Improvement networks can help districts come up with new approaches to educational problems—but more isn’t necessarily better. A new study finds school improvement networks often fall short when it comes to the rigor needed to make sure solutions in one school can apply elsewhere.
“In [continuous improvement] cycles, there’s this idea that you plan, you do, you study and then you act on that. But a lot of the networks drop off the study and act, they just plan and they do, and then they make decisions in the same way they always made decisions ... not based on the evidence that they collected,” said Elizabeth Chu, the executive director of the Center for Public Research and Leadership at Columbia University, which conducted the study.
Continuous school improvement is a cyclical process intended to help groups of people in a system set goals, identify ways to improve, and evaluate change. The approach has gained significant traction since the passage of the Every Student Succeeds Act, whose resulting state plans to implement the law incorporated continuous improvement models, including networks of schools that work together to test solutions to common problems. Over two years, CPRL researchers tracked the progress of nine school improvement networks supported by the Bill and Melinda Gates Foundation. The foundation supports 32 school networks run by 24 intermediary groups to develop ways to increase high school graduation and college and career readiness for Black and Latino students and those from low-income backgrounds.
Most networks decided early on to allow individual schools to come up with and test their own solutions to a common problem of practice.
“They wanted really localized-context-specific solutions,” said Ayeola Kinlaw, study co-author. “School by school, you would see different ideas being tested, but you could not compare apples to apples across the system. The data that was being collected didn’t allow the network as a whole, and certainly not the hub, to evaluate where there were common successes across networks.”
Rather, the two networks that did successfully scale up effective interventions allowed schools to test interventions from a collection gathered together based on scientific evidence, with the goal of figuring out which interventions would work best for different children in local contexts and why. The effective networks also made sure schools tested interventions in common ways that allowed them to compare results across schools and decide which practices should be piloted in new areas.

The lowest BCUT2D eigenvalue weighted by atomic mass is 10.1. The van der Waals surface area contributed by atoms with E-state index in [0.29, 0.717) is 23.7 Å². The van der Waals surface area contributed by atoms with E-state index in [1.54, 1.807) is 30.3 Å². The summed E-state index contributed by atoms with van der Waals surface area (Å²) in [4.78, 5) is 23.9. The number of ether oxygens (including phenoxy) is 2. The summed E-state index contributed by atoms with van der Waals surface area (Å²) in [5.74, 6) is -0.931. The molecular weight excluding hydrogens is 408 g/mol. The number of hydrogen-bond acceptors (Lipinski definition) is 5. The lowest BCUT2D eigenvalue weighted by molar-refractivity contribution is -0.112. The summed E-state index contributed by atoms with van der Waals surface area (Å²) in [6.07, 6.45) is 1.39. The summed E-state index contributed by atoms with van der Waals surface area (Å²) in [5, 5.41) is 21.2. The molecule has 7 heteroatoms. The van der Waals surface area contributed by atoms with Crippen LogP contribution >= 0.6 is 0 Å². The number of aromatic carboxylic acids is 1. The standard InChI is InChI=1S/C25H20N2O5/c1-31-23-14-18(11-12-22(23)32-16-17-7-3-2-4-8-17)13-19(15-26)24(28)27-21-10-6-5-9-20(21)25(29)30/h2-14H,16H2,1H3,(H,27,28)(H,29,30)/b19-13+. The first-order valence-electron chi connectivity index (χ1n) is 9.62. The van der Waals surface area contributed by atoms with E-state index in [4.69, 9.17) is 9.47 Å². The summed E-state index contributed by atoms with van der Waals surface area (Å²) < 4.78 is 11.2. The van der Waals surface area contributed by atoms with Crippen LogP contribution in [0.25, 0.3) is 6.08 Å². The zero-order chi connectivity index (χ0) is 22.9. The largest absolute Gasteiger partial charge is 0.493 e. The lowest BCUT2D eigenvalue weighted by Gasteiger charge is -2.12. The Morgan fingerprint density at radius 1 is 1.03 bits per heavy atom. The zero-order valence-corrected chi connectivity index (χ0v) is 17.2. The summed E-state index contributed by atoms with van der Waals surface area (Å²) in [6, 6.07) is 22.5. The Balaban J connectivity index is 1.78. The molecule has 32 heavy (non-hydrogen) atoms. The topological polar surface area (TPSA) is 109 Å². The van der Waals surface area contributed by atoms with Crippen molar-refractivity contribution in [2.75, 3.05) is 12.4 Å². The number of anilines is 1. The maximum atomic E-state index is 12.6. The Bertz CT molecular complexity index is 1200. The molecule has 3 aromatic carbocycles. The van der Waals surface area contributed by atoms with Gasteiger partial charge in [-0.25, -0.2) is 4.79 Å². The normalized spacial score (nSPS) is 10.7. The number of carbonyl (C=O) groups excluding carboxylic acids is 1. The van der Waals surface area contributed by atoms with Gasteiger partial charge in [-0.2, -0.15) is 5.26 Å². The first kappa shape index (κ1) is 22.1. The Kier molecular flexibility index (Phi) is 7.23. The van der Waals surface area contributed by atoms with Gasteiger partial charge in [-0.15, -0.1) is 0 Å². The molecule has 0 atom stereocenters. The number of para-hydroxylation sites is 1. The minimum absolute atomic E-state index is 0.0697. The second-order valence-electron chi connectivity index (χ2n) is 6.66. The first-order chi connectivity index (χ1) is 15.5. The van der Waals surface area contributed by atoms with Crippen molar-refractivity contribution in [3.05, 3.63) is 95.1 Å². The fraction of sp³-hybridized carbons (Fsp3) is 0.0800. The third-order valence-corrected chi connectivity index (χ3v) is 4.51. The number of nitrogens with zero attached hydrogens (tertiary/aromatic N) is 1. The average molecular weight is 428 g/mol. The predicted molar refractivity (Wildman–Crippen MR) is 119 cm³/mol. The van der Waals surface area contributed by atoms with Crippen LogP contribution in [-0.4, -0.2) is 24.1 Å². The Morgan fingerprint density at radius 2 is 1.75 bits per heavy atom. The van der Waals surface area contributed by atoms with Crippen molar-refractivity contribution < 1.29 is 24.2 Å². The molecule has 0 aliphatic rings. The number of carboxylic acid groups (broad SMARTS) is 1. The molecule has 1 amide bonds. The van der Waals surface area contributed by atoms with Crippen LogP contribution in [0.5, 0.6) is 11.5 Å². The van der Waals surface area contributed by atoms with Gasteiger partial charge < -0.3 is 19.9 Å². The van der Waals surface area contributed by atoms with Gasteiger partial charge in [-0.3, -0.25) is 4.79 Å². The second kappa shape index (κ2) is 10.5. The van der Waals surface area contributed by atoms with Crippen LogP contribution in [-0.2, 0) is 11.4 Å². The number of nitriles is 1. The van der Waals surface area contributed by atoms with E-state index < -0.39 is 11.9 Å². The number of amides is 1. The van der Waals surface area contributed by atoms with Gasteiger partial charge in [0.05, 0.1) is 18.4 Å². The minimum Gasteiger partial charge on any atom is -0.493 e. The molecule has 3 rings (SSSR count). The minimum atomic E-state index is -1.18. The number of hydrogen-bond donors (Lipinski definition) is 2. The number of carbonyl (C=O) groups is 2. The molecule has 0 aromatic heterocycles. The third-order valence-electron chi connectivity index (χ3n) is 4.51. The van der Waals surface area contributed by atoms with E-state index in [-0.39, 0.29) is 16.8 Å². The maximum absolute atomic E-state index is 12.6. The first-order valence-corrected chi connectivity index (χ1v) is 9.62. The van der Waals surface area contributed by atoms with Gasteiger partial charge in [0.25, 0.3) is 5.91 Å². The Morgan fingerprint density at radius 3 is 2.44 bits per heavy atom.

Network leaders in most cases found it “aspirational” to have all schools collaborating with each other directly, but the researchers found school leaders worked better when paired or matched with small groups testing solutions to a particular problem, which were then scaled up through a central hub. But the researchers found the most effective networks were also those with the most diverse combinations of schools, both geographically, rural and urban, and serving populations of different kinds of students.
“Presumably [as a district leader] you’re joining a network because you want to make decisions and accelerate improvement in ways that you hadn’t before,” Chu said. “And so looking at how the teams are functioning gives you a window into whether people actually are making decisions in different ways. How rigorous is [intervention] testing across individual teams? And to what extent does the process allow teams to learn from each other in a coordinated and meaningful way so that ... you can make smart decisions because you have access to a shared knowledge base that you otherwise would not have access to.”
The researchers recommended school leaders in networks:
- Focus on equity;
- Develop rigorous routines to evaluate the effectiveness of interventions;
- Facilitate meaningful collaboration among groups in the network;
- Engage district staff; and
- Reflect regularly to identify and address areas for improvement.
A version of this news article first appeared in the Inside School Research blog.